It’s happened, one of your worst travel nightmares. You’re preparing to buy a new trinket or pay for the meal you’ve just finished and your bank card is declined. You’re confident you have money in the account but for the life of you, that debit card or credit card isn’t working now. Or, you’ve been happily accessing your monies via ATM but now, the only thing you’re seeing at each machine is the “transaction denied” message.
When this happened recently, I went into a panic. Screwing with my finances is the fastest way to spike both my blood pressure and rage meter, but this wasn’t a case of identity theft or insufficient funds. No, this boiled down to some places in the areas of South Korea I was traveling within no longer accepting international MasterCard.
Not being able to use your hard-earned money while away from home can be very scary. Sure, you can travel with extra cash on your person, but that can be unsettling for some travelers, too. For those carrying cards, what can be done to avoid this issue?
Call your domestic bank in advance of your travels abroad
Taking a moment to alert your home country bank or credit union that you’ll be using your card in a foreign country can be the dividing line between smooth sale-ing and broke waters. Before leaving Texas, one of my banks informed me that using their card in some countries could be a serious problem because of its easily being duplicated. I’d never heard of anything like that, but speaking with a banker helped me to decide on how to handle the account in the event of an emergency. Hopefully, if you’ve been living and traveling overseas for some time, you’ve already tended to this. If you haven’t, and it happens (last minute travel deals come to mind),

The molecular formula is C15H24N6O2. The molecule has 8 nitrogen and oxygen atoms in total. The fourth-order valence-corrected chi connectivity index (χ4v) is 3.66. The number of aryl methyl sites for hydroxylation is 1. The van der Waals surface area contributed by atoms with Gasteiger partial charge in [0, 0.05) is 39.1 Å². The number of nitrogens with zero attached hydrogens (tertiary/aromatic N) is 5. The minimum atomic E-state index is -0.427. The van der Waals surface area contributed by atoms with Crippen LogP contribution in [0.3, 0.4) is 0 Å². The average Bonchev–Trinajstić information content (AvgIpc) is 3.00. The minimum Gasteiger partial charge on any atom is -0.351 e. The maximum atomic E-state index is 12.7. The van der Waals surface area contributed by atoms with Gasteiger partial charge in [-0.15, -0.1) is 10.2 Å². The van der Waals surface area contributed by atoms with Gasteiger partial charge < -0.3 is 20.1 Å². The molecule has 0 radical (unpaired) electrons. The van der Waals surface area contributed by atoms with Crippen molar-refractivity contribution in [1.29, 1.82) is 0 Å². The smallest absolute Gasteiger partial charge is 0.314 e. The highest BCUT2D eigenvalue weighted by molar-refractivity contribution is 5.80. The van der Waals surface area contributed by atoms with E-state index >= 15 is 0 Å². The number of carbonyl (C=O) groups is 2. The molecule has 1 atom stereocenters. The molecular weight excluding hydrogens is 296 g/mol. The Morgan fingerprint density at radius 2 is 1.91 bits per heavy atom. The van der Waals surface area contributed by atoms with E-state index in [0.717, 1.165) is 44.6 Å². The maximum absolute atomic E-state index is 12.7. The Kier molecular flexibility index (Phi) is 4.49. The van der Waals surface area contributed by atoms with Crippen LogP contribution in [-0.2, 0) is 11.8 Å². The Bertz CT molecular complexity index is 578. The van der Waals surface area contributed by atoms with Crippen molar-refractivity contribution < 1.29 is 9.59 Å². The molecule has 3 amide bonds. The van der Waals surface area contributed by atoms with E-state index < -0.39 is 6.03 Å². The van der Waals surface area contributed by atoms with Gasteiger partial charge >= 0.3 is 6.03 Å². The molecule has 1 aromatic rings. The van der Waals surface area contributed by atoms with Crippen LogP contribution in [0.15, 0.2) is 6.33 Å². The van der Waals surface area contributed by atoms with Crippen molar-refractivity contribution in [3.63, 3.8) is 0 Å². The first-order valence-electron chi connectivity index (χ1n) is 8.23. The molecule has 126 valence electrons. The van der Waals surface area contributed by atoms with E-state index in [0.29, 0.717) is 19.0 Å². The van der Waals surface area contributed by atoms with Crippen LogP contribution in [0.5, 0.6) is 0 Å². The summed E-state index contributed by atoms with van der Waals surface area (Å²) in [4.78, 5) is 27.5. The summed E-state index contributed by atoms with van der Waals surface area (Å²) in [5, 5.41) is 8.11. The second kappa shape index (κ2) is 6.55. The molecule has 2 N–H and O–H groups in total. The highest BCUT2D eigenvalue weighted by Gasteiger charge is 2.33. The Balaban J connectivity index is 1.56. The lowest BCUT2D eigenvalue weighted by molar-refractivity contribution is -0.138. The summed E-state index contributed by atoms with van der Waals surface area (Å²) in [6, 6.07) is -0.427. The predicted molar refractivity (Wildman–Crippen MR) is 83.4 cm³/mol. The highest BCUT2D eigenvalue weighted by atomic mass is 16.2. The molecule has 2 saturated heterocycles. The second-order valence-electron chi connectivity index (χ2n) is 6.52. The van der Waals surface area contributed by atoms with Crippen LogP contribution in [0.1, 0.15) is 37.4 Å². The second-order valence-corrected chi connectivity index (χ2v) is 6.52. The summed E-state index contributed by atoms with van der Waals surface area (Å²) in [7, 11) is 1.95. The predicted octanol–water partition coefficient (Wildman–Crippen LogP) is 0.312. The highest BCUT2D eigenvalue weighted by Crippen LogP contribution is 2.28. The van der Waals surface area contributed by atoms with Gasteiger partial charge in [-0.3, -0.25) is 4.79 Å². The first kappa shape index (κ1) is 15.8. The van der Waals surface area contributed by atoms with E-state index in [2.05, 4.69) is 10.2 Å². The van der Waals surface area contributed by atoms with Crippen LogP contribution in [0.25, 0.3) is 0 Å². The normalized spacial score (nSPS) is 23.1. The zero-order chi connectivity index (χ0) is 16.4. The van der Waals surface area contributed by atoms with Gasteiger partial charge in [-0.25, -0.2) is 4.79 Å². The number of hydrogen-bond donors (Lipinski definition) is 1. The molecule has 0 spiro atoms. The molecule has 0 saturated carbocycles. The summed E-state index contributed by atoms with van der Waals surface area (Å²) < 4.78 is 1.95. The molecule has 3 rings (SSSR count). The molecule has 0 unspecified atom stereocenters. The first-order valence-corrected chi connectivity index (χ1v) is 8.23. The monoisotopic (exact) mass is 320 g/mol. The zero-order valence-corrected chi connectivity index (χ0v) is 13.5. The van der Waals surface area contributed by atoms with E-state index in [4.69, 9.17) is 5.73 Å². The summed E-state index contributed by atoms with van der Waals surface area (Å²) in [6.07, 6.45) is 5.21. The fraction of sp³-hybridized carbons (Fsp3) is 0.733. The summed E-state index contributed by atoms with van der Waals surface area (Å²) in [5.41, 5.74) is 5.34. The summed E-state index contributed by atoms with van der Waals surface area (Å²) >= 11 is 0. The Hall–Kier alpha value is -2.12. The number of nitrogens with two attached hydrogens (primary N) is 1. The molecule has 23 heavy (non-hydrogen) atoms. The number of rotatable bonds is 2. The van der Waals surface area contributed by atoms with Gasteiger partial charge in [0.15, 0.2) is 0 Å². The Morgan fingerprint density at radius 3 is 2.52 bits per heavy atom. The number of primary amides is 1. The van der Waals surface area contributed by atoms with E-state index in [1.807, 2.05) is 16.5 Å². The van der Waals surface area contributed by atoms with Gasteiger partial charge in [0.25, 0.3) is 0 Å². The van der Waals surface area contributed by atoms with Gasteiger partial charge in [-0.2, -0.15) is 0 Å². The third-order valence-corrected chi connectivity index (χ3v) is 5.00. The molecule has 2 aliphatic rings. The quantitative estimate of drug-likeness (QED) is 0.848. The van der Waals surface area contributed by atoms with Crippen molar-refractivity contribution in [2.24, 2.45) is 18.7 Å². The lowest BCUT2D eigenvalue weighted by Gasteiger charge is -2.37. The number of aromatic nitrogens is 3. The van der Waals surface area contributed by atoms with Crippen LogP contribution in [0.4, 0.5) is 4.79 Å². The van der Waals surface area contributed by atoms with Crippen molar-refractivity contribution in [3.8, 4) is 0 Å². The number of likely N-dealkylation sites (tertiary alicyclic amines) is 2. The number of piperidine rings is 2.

Contact your bank immediately if a transaction’s blocked
Clear your mind of the worries about how much an international call could cost from your cell phone and get on the ball about letting someone back home know what’s happened. There’s likely a free chat feature with your bank on its website or app, and you genuinely cannot afford to wait and see what will happen. Maybe there’s a domestic outage? Maybe there is damage to your card’s magnetic strip or chip? Whatever it is, you want to talk with someone who can help you sort the issue out as soon as possible.
Bring more than one card along with you
Having at least one other card along for the travels is also helpful, especially if it’s a card like PayPal or Cashapp. Sometimes, two of the same brand cards work in one space and not the other; and it’s odd but again, the logic isn’t as relevant as being prepared. Preventative measures don’t always have to make immediate sense.
You might be traveling with friends and family who are willing to spot you a few bucks until things are sorted out. Things might come to the point of having to find a Western Union if the problem is going to take more time than you’d like to get sorted out. Whatever the case may be, I hope you’re never faced with this. If it happens, at least you now have a few more ideas about how to survive it.